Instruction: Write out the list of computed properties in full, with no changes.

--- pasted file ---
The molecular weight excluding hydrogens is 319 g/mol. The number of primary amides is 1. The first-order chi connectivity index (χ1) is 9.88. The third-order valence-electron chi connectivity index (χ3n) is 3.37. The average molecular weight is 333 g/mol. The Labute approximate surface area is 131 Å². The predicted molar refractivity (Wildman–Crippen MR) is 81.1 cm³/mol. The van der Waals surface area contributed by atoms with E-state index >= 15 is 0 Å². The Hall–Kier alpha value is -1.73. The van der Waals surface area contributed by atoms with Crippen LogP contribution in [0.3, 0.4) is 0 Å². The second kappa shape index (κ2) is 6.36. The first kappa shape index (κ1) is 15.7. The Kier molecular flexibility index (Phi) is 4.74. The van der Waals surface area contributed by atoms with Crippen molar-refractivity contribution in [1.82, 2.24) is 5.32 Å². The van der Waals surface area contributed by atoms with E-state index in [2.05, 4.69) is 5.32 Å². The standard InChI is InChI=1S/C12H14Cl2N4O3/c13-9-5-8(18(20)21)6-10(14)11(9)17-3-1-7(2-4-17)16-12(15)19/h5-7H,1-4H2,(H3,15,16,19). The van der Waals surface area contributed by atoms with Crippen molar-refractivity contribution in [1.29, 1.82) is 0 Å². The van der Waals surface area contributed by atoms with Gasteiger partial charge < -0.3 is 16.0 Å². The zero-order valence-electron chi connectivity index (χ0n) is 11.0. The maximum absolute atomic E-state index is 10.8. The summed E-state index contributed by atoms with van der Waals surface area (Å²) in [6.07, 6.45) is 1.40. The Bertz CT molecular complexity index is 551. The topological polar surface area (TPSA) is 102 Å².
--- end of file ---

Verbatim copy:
The molecular weight excluding hydrogens is 319 g/mol. The number of primary amides is 1. The first-order chi connectivity index (χ1) is 9.88. The third-order valence-electron chi connectivity index (χ3n) is 3.37. The average molecular weight is 333 g/mol. The Labute approximate surface area is 131 Å². The predicted molar refractivity (Wildman–Crippen MR) is 81.1 cm³/mol. The van der Waals surface area contributed by atoms with E-state index >= 15 is 0 Å². The Hall–Kier alpha value is -1.73. The van der Waals surface area contributed by atoms with Crippen LogP contribution in [0.3, 0.4) is 0 Å². The second kappa shape index (κ2) is 6.36. The first kappa shape index (κ1) is 15.7. The Kier molecular flexibility index (Phi) is 4.74. The van der Waals surface area contributed by atoms with Crippen molar-refractivity contribution in [1.82, 2.24) is 5.32 Å². The van der Waals surface area contributed by atoms with E-state index in [2.05, 4.69) is 5.32 Å². The standard InChI is InChI=1S/C12H14Cl2N4O3/c13-9-5-8(18(20)21)6-10(14)11(9)17-3-1-7(2-4-17)16-12(15)19/h5-7H,1-4H2,(H3,15,16,19). The van der Waals surface area contributed by atoms with Crippen molar-refractivity contribution in [1.29, 1.82) is 0 Å². The van der Waals surface area contributed by atoms with Gasteiger partial charge < -0.3 is 16.0 Å². The zero-order valence-electron chi connectivity index (χ0n) is 11.0. The maximum absolute atomic E-state index is 10.8. The summed E-state index contributed by atoms with van der Waals surface area (Å²) in [6.07, 6.45) is 1.40. The Bertz CT molecular complexity index is 551. The topological polar surface area (TPSA) is 102 Å².